The Barbie doll carries more weight in the cultural consciousness than she can bear on her famously disproportionate frame.
She’s at once a symbol of feminine aspiration, the careerist everywoman who in 1962 owned a home before most real women could have credit cards — and she is also, as a teenage character in the newly released Barbie movie puts it, “a professional bimbo,” “a symbol of sexualized capitalism,” “a glorification of rampant consumerism,” and “a fascist.” Welp!
As narrator Helen Mirren tells us during the film’s opening scene, which playfully mirrors that of 2001: A Space Odyssey, girls have always had dolls. But when they spot a towering Barbie (here subbing the iconic monolith from the classic Kubrick film), the primitive toddlers around her smash their boring, parenthood-simulating baby dolls. Barbie is invented; a new dawn has arrived.
That duality-of-woman premise was perfect fodder for Barbie director and co-writer Greta Gerwig, who typically explores the liminal space that women occupy between adolescence and adulthood (Lady Bird, Little Women) or young adulthood and the real thing (Frances Ha and Mistress America, in which she starred and co-wrote with her partner, the filmmaker Noah Baumbach).
In Gerwig’s hands, Barbie (Margot Robbie) is a vision of feminine ideals — with effortless beauty and brains — until her flawless lifestyle in Barbieland is disrupted by physical imperfections and intrusive thoughts.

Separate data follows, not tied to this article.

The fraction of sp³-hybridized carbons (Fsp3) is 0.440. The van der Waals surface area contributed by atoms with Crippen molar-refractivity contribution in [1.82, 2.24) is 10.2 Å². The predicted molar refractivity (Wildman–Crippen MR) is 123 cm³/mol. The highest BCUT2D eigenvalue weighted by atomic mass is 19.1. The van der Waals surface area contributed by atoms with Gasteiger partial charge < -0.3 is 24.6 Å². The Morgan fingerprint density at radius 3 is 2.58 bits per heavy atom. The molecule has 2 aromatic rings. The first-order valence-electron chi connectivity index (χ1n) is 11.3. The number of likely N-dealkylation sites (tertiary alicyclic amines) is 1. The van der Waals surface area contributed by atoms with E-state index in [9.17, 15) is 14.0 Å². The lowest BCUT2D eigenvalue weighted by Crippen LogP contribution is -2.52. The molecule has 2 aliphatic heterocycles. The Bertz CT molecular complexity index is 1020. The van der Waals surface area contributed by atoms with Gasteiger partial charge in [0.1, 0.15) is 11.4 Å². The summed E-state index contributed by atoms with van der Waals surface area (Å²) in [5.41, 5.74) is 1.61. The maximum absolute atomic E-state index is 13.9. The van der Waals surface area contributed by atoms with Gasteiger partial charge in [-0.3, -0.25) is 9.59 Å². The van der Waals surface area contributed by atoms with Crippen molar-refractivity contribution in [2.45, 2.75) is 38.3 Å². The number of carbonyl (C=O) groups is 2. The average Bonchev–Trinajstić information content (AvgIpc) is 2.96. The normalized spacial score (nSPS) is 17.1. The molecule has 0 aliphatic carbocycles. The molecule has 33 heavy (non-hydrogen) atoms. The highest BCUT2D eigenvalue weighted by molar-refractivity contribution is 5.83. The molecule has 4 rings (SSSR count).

“Do you ever think about dying?” she blurts out during a disco party, still grinning, her brain still processing a new feeling of existential dread.
Her toast is burnt, her milk is sour, her shower runs cold. Why is this happening? We discover that her real-world owner Gloria (America Ferrera) has been ascribing the true pain of womanhood to a doll that her daughter Sasha loved but has now abandoned. What if there were an Anxiety Barbie™ — the movie suggests — or a Barbie with flat feet and cellulite? Now that would be representation.
Barbie jumps in her hot pink convertible, where she’s surprised and dismayed to find that her boyfriend Ken (Ryan Gosling) — needy, adoring, submissive — will be joining her on a mission to the real world. Oblivious to what goes on outside Barbieland, a harmonious matriarchy where every day is perfect and every night is girl’s night, they quickly discover that the real world isn’t what they thought. Barbie is appalled by our misogynistic mess; Ken is enamoured with our patriarchal ways.
Many will be pleased to know that Gosling is, without a doubt, the movie’s most valuable player. His Ken is sweet and silly — until he goes delightfully berserk as a patriarchy-empowered strongman who is both menacing and ridiculous, staging a coup d’état on Barbieland after getting a taste of a male-centred world order.
When Barbie returns, he’s imposed a new society where Barbies serve brewskies to the Kens, who now fix cars, play sports and do reps. Just don’t expect any grand insights about the nature of violent masculinity; Barbie is more concerned with the impossible question of modern womanhood.